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Sleep Training - What Works

As we celebrate 6 months of E the one E I haven't dropped ba-dum-tss here at Headbath, I'd like to revisit the topic of her sleep. I jokingly refer to our efforts at training her to fall asleep (see here, here, and here, in chronological order) as our life's greatest achievement. 

But babies are drunk little monkeys anyway.

What Works

In the three months since we started sleep training with E, I've found the following tricks to be very helpful in getting her to sleep and stay asleep.
  1. An unchanging place to nap - same room and same surface.
    She still sleeps in our bedroom but I shifted her napping spot from the family bed to the crib after she turned 5-months old. We took a trip to Kerala and when we got back, I wanted to see if she'd accept the crib and she did - no fuss!
    For a while she napped in her crib but slept at night in the family bed. However, since she turned 6-months old, she sleeps in her crib even at night. We had no transition troubles on either occasion. 
  2. darkened bedroom - this is a very strong cue to sleep.
    Drawing the curtains is a part of our nap time routine; I'm usually carrying her when I do this. Likewise, when I go in to pick her up after she wakes up from her nap, I draw the curtains open while she's looking at me from her crib.
  3. Quiet voice before naps and bright, cheery voice after naps.
    We need to do everything we can to help baby understand that not only is sleep about to follow, but that we expect her to fall asleep soon.
  4. Clean diaper.
    You try falling asleep in wet undies.
  5. Appropriate clothing - E changes into full-sleeve top and full-length pants before all sleep.
    In The No-Cry Sleep SolutionElizabeth Pantley points out that, sometimes, babies wake up mid-nap because their bare skin touches a part of the bed that hasn't been warmed by their bodies.
    E doesn't mind her hands and feet getting cold but is quite sensitive with regard to her arms and legs. The upside to a pre-nap wardrobe change is that it is also a powerful cue to sleep for her.
  6. A full stomach.
    Nursing in a darkened room just before a nap helps E wind down without any distractions. We have an adirondack chair in our bedroom that I now only use to nurse her before a nap. For all feeding that happens outside of nap time, I use other rooms and seating arrangements. 
  7. Cuddles and kisses.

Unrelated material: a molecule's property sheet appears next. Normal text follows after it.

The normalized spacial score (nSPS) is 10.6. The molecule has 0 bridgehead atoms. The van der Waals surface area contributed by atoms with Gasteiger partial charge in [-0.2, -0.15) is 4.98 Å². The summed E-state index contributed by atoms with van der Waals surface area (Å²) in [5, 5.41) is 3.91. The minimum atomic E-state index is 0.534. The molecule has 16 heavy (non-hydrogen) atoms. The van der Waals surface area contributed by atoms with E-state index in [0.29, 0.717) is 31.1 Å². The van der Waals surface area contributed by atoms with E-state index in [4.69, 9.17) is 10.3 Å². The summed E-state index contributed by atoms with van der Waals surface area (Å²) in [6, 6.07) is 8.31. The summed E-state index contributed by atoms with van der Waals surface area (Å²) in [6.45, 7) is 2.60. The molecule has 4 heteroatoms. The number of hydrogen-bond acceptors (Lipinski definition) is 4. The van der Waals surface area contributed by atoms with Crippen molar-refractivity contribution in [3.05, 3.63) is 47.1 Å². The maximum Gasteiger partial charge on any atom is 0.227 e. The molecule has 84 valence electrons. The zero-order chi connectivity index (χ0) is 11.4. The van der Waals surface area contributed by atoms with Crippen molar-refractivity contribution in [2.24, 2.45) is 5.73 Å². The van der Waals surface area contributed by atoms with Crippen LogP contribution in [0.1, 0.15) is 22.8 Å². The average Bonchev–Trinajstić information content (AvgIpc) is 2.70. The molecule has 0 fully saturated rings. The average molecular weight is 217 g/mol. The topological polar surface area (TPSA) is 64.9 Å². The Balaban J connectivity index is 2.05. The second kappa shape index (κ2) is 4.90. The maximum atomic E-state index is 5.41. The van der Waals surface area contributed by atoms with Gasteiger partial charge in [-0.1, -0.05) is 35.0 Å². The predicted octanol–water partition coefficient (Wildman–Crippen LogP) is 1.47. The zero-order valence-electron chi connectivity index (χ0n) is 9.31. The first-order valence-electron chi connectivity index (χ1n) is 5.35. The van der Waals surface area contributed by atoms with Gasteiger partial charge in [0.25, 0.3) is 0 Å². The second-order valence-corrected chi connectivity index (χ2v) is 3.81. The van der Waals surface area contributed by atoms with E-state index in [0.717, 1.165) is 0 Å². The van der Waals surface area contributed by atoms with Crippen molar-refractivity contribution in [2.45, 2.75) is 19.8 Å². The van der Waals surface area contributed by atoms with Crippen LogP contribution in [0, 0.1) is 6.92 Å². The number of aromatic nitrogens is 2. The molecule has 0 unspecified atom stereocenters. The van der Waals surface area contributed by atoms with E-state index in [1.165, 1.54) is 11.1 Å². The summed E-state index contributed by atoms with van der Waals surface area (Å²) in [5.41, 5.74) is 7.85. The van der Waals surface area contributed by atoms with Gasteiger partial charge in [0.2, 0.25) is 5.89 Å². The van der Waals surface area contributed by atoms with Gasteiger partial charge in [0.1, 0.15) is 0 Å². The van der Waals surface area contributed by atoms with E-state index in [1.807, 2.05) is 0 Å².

The final step in our sleep routine involves me holding E and whispering, "Mummy loves you. It's time to rest now. I'll come get you in <insert sleep duration> hours. Sleep well, my angel." This is interspersed with as many kisses as my sleepy little baby will allow.
  8. Putting baby down, switching the monitor on, and walking out only to return after the stipulated time.
    We have a highly useful baby monitor to help us hear and see her. As soon as I leave the room, I switch it on to monitor her d-oh. Fortunately, E's temperament is such that she doesn't cry when she wakes up. So the monitor is highly useful for me to see when she's awake and playing happily by herself in her crib to go fetch her.
  9. Temperature between 22ºC and 26ºC. This may or may not be just my personal preferred temperature of slumber. I think it's inhuman for anyone to sleep in a room that's outside this temperature range.
    I don't use a white noise machine but I leave the ceiling fans on in our room. The one furthest from her is at speed setting 2, while the other is set at 1.
  10. Fill awake time with lots of natural light, fresh air, and activity. Make sure the difference between nap time and play time is like night and day.
However, I think the most important lesson from the last three months has been to let E figure out her sleep problem and fix it herself. Some days she coos and gurgles for a while before she falls asleep while on others she wakes up 30 minutes into her nap. In both cases, I give her 30 minutes to kick around and go back to sleep. If she doesn't, I fetch her and keep her awake till her next nap unless it's bedtime in which case I just monitor her remotely till she falls asleep.

If she starts crying which is so rare, I check the monitor. If she is in discomfort usually because she has rolled over or has a stuffy nose, I go in silently, fix the issue, and get out - no eye contact. At the start of sleep training, she had a distinct fussy cry. It took me 3 weeks to realise that she wasn't crying for me but was trying to figure out how to fall asleep by herself. Nowadays if she cries fussily, I do not go in to pick her up until the prescribed sleep time is over This happened for two days at bedtime after we got back from holiday in August but not even once since

Of the two books I read on baby sleep, Healthy Sleep Habits, Happy Child by Marc Weissbluth, M.D., was the most informative and useful enlightening. Three months into applying my learnings with E, I have a calm, well-rested child. The title of the book says it all.


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